The Department of Public Health and Social Services has deemed the Dededo swimming pool an "imminent health hazard" after inspectors with the Division of Environmental Health conducted an inspection on Monday and recommended the pool's closure until nearly two dozen issues are addressed.

According to the inspection results, the combined chlorine levels were above the required limit and the water in the deep end of the pool was still cloudy and green, preventing a clear view of the main drain. 

The contractor told Public Health officials that an automated chemical controller that helps facilitate monitoring of disinfection and pH feed equipment has been inoperable for several years. 

“Safety is always our top priority,” said Department of Parks and Recreation Director Richard Ybanez. He later added, in part, “We apologize to everyone who has been affected by the closure of the Dededo pool.”

Public Health’s visit on Monday came after repeated issues with the water clarity of the pool and concerns from many in the swimming community and frustrated residents who have been waiting for the pool conditions to improve.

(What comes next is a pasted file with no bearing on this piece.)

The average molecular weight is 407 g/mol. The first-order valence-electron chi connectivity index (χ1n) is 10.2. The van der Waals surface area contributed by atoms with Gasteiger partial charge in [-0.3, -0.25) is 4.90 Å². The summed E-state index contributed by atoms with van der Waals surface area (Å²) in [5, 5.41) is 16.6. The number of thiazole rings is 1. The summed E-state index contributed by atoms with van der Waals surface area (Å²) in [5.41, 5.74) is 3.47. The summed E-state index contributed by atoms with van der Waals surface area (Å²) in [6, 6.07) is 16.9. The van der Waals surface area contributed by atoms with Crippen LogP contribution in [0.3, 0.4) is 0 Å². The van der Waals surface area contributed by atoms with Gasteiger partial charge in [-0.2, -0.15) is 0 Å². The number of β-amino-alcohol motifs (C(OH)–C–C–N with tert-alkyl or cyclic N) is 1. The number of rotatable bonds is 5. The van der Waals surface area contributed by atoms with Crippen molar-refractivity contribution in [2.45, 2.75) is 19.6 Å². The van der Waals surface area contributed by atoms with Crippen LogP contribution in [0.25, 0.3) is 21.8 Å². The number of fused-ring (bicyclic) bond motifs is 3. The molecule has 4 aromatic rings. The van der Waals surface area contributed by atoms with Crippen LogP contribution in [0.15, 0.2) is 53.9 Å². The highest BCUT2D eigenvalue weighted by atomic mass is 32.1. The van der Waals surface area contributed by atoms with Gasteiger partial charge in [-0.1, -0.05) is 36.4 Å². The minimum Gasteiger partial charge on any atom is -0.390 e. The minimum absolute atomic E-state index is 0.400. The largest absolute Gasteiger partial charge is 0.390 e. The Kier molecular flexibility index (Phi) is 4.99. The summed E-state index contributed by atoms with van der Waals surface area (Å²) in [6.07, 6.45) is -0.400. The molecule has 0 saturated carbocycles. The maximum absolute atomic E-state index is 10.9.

Inspectors gave more than 100 demerit points for numerous violations discovered during the inspection that included: filters that showed the presence of algae and were not filtering correctly, a flow meter in disrepair, the lack of an available first-aid kit and safety float rope, an emergency phone was not available and well-marked, and cyanuric acid and sanitizers were stored in the same room, contrary to label requirements.

A rinse shower was not provided for the pool deck, cleansing showers did not provide soap and warm water, and diving warning signs and depth markers were not provided.

Inspectors also took issue with the lack of documentation available at the site, including a lack of operator and lifeguard training certifications, the unavailability of the latest inspection report, the lack of a chemical inventory log and the unavailability of documentation that the waterslide conformed to standards.

Canton Construction Corporation was given a $660,000 contract to maintain and operate the Dededo and Hagåtña pools.

Documents provided to the Post via Freedom of Information Act request showed the vendor had been paid in excess of $500,000 in the last year and a half, despite the numerous and lengthy closures of the two recreational facilities.

The swimming community has expressed frustration with the government’s inability to hold the contractor accountable and properly maintain and operate the two pools so kids and adults can use the facilities and train for upcoming competitions.


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